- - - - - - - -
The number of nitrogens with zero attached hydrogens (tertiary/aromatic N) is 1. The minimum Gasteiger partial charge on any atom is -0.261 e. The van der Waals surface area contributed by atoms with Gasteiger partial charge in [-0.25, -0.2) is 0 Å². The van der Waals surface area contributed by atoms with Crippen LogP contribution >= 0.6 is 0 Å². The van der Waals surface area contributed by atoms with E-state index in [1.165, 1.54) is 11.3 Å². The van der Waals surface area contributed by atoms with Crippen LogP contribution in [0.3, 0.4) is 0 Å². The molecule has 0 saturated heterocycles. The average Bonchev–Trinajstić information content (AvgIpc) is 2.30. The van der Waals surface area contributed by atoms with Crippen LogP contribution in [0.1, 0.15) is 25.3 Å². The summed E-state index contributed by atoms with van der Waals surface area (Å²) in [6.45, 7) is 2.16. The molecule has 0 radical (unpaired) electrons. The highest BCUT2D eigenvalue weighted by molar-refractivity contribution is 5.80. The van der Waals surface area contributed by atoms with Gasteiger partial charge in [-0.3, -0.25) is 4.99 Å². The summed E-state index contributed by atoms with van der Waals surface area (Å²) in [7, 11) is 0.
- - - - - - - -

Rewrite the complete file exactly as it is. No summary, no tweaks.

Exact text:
The number of nitrogens with zero attached hydrogens (tertiary/aromatic N) is 1. The minimum Gasteiger partial charge on any atom is -0.261 e. The van der Waals surface area contributed by atoms with Gasteiger partial charge in [-0.25, -0.2) is 0 Å². The van der Waals surface area contributed by atoms with Crippen LogP contribution >= 0.6 is 0 Å². The van der Waals surface area contributed by atoms with E-state index in [1.165, 1.54) is 11.3 Å². The van der Waals surface area contributed by atoms with Crippen LogP contribution in [0.3, 0.4) is 0 Å². The molecule has 0 saturated heterocycles. The average Bonchev–Trinajstić information content (AvgIpc) is 2.30. The van der Waals surface area contributed by atoms with Crippen LogP contribution in [0.1, 0.15) is 25.3 Å². The summed E-state index contributed by atoms with van der Waals surface area (Å²) in [6.45, 7) is 2.16. The molecule has 0 radical (unpaired) electrons. The highest BCUT2D eigenvalue weighted by molar-refractivity contribution is 5.80. The van der Waals surface area contributed by atoms with Gasteiger partial charge in [-0.3, -0.25) is 4.99 Å². The summed E-state index contributed by atoms with van der Waals surface area (Å²) in [7, 11) is 0.